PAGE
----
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Human spirit unshaken as inferno claims lives and homes in northern New South Wales

Lost it all: Rappville resident John Duncan looks at the remains of his home. Photo: Carol Duncan
Lost it all: Rappville resident John Duncan looks at the remains of his home. Photo: Carol Duncan

RAPPVILLE resident John Duncan, 83, lost his home in the early October blazes in northern New South Wales.

His daughter Carol, a Newcastle City councillor, saved him and his partner Cassie, who were hiding in a steel shed, by tweeting to the Rural Fire Service.

Mr Duncan’s home was one of 45 burned down in the bushfires in Rappville.

Those affected were accommodated temporarily in nearby Casino and Lismore.

Federal Member for Page Kevin Hogan toured the destruction in Rappville and said on Facebook it was “heart-wrenching”.

“This community has been through what can only be described as a nightmare,” he said.

Mr Hogan said ongoing stock safety was an issue because so many fences had been destroyed in the fires.

Vinnies has confirmed that all monetary donations made in local stores will be directed to the bushfire relief effort.

St Vincent de Paul Society NSW chief executive officer Jack de Groot said while the organisation welcomed all donations of good-quality items, giving money was the most effective way to help immediately in the wake of the fires. 

The Rural Fire Service confirmed that 89 homes were destroyed across the state since the bushfire season began, with Rappville, Drake, Busbys Flat and Tenterfield being particularly affected.

“Our thoughts are with those who have been affected by the fires, especially those who have lost their homes, as well as the families of the couple who tragically lost their lives this week,” Mr de Groot said.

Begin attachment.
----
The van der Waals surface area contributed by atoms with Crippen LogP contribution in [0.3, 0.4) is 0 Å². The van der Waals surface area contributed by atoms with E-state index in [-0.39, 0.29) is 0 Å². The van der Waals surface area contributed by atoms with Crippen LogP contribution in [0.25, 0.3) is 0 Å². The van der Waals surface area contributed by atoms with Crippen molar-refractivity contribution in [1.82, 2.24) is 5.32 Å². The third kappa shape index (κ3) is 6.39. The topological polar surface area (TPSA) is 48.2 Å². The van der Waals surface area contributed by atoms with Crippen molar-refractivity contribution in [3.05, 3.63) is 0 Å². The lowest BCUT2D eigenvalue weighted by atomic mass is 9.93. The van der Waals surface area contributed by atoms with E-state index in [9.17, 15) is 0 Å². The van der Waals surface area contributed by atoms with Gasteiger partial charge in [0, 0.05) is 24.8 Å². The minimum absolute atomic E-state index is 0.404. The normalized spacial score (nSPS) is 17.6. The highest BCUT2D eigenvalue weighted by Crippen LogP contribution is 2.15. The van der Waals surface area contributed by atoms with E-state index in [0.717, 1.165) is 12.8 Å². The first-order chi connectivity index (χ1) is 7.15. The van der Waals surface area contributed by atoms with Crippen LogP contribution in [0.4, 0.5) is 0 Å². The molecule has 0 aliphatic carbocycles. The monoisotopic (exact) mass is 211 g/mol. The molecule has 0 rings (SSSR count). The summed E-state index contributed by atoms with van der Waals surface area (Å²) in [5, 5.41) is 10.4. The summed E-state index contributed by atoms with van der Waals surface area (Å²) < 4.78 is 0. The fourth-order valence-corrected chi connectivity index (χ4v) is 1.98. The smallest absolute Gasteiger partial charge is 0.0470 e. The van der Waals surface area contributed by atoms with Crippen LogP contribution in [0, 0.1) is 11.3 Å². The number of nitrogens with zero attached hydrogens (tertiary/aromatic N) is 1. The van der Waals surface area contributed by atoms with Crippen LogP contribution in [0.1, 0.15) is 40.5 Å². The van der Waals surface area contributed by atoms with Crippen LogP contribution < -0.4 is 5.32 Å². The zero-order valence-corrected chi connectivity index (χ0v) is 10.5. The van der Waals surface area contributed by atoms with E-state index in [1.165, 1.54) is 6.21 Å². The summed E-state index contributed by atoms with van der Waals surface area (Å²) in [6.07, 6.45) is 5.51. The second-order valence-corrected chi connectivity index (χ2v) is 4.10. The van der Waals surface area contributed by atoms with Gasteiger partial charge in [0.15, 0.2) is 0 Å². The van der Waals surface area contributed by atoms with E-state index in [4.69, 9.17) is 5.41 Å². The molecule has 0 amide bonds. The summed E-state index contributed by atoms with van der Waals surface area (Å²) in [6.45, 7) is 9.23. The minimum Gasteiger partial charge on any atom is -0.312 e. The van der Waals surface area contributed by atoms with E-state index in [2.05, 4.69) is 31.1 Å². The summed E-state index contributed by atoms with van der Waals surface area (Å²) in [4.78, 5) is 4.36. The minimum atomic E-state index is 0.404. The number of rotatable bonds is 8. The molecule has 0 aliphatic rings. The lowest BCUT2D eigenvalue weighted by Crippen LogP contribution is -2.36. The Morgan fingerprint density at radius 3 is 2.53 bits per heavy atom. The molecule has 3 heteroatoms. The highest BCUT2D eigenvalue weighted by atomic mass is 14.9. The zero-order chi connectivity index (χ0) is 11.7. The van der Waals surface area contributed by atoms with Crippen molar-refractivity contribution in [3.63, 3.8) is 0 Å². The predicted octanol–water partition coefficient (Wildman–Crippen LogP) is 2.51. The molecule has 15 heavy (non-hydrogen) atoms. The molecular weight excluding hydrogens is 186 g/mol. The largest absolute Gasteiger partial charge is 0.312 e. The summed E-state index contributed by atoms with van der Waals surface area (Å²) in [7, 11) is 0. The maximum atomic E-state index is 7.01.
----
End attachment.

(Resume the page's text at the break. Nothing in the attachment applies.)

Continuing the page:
The two deceased, Robert Lindsey, 77, and Gwenda Hyde, 68, died in a home in Coongbar. 

The wider Ewingar community mourned their loss, and they were remembered as well-respected members of the community. 

NSW Rural Fire Service also stated their livestock at their property did not survive or were seriously injured in the blaze.

Even with the devastation, the fires couldn’t destroy the human spirit.

“The events of this week have been deeply distressing, but I’ve also heard from our people on the ground that it’s been moving to see these communities come together at a time of need,” Mr de Groot said. 

“We commend the rapid response from government and non-government agencies, the Rural Fire Service, and the broader community.”

Mr de Groot said Vinnies was “acutely aware” the same people hardest hit by the fires were already suffering through drought for months.

“Vinnies has been helping at the fire registration centre at St Mary’s Catholic College in Casino, as well as in the communities of Rapp-ville, Busbys Flat, Drake and Tenterfield,” he said.

“If you’re having a hard time, I encourage you to reach out to our team or drop in to your nearest Vinnies Shop.”

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